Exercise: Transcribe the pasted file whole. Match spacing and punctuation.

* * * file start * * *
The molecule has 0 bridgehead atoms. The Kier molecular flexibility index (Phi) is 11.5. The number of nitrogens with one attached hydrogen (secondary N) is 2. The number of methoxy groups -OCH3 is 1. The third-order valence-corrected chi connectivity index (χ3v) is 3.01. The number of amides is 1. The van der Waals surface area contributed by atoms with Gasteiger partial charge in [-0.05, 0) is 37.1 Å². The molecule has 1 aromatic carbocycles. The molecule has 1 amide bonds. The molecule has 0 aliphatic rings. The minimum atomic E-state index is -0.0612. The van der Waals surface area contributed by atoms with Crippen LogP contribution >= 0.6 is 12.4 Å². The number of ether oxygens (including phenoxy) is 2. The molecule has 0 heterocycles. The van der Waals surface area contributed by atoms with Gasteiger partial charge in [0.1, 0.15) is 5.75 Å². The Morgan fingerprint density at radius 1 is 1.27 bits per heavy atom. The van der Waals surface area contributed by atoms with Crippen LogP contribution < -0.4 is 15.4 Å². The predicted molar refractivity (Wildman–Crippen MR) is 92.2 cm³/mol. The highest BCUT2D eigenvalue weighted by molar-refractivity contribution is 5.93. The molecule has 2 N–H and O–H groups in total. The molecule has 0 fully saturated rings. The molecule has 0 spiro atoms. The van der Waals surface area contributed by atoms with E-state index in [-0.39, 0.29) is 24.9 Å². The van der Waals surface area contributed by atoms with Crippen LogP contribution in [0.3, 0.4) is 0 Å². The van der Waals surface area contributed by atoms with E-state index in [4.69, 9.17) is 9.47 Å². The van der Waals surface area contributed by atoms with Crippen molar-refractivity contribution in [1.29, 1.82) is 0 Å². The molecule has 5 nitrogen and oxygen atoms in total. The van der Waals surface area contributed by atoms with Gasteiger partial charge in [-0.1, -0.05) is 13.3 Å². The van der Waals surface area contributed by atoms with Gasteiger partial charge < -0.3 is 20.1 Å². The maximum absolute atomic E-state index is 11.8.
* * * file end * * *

The molecule has 0 bridgehead atoms. The Kier molecular flexibility index (Phi) is 11.5. The number of nitrogens with one attached hydrogen (secondary N) is 2. The number of methoxy groups -OCH3 is 1. The third-order valence-corrected chi connectivity index (χ3v) is 3.01. The number of amides is 1. The van der Waals surface area contributed by atoms with Gasteiger partial charge in [-0.05, 0) is 37.1 Å². The molecule has 1 aromatic carbocycles. The molecule has 1 amide bonds. The molecule has 0 aliphatic rings. The minimum atomic E-state index is -0.0612. The van der Waals surface area contributed by atoms with Crippen LogP contribution >= 0.6 is 12.4 Å². The number of ether oxygens (including phenoxy) is 2. The molecule has 0 heterocycles. The van der Waals surface area contributed by atoms with Gasteiger partial charge in [0.1, 0.15) is 5.75 Å². The Morgan fingerprint density at radius 1 is 1.27 bits per heavy atom. The van der Waals surface area contributed by atoms with Crippen LogP contribution < -0.4 is 15.4 Å². The predicted molar refractivity (Wildman–Crippen MR) is 92.2 cm³/mol. The highest BCUT2D eigenvalue weighted by molar-refractivity contribution is 5.93. The molecule has 2 N–H and O–H groups in total. The molecule has 0 fully saturated rings. The molecule has 0 spiro atoms. The van der Waals surface area contributed by atoms with E-state index in [-0.39, 0.29) is 24.9 Å². The van der Waals surface area contributed by atoms with Crippen LogP contribution in [0.3, 0.4) is 0 Å². The van der Waals surface area contributed by atoms with E-state index in [4.69, 9.17) is 9.47 Å². The van der Waals surface area contributed by atoms with Crippen molar-refractivity contribution in [1.29, 1.82) is 0 Å². The molecule has 5 nitrogen and oxygen atoms in total. The van der Waals surface area contributed by atoms with Gasteiger partial charge in [-0.1, -0.05) is 13.3 Å². The van der Waals surface area contributed by atoms with Gasteiger partial charge < -0.3 is 20.1 Å². The maximum absolute atomic E-state index is 11.8.